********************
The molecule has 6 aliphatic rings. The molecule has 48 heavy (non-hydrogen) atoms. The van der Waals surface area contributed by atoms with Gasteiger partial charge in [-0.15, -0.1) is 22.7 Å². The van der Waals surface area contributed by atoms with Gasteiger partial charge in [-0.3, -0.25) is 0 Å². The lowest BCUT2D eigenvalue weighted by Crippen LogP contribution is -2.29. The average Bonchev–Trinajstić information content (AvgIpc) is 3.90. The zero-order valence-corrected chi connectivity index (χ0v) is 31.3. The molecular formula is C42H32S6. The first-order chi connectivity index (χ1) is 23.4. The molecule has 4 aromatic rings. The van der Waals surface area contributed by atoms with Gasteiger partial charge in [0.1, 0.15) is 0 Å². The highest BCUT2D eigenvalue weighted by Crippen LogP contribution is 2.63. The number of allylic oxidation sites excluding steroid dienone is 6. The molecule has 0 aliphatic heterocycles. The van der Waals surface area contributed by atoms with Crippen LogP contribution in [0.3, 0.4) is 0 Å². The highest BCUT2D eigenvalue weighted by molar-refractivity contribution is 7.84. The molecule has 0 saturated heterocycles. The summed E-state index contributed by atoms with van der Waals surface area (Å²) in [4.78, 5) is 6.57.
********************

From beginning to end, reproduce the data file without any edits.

The molecule has 6 aliphatic rings. The molecule has 48 heavy (non-hydrogen) atoms. The van der Waals surface area contributed by atoms with Gasteiger partial charge in [-0.15, -0.1) is 22.7 Å². The van der Waals surface area contributed by atoms with Gasteiger partial charge in [-0.3, -0.25) is 0 Å². The lowest BCUT2D eigenvalue weighted by Crippen LogP contribution is -2.29. The average Bonchev–Trinajstić information content (AvgIpc) is 3.90. The zero-order valence-corrected chi connectivity index (χ0v) is 31.3. The molecular formula is C42H32S6. The first-order chi connectivity index (χ1) is 23.4. The molecule has 4 aromatic rings. The van der Waals surface area contributed by atoms with Gasteiger partial charge in [0.1, 0.15) is 0 Å². The highest BCUT2D eigenvalue weighted by Crippen LogP contribution is 2.63. The number of allylic oxidation sites excluding steroid dienone is 6. The molecule has 0 aliphatic heterocycles. The van der Waals surface area contributed by atoms with Crippen LogP contribution in [0.3, 0.4) is 0 Å². The highest BCUT2D eigenvalue weighted by molar-refractivity contribution is 7.84. The molecule has 0 saturated heterocycles. The summed E-state index contributed by atoms with van der Waals surface area (Å²) in [4.78, 5) is 6.57.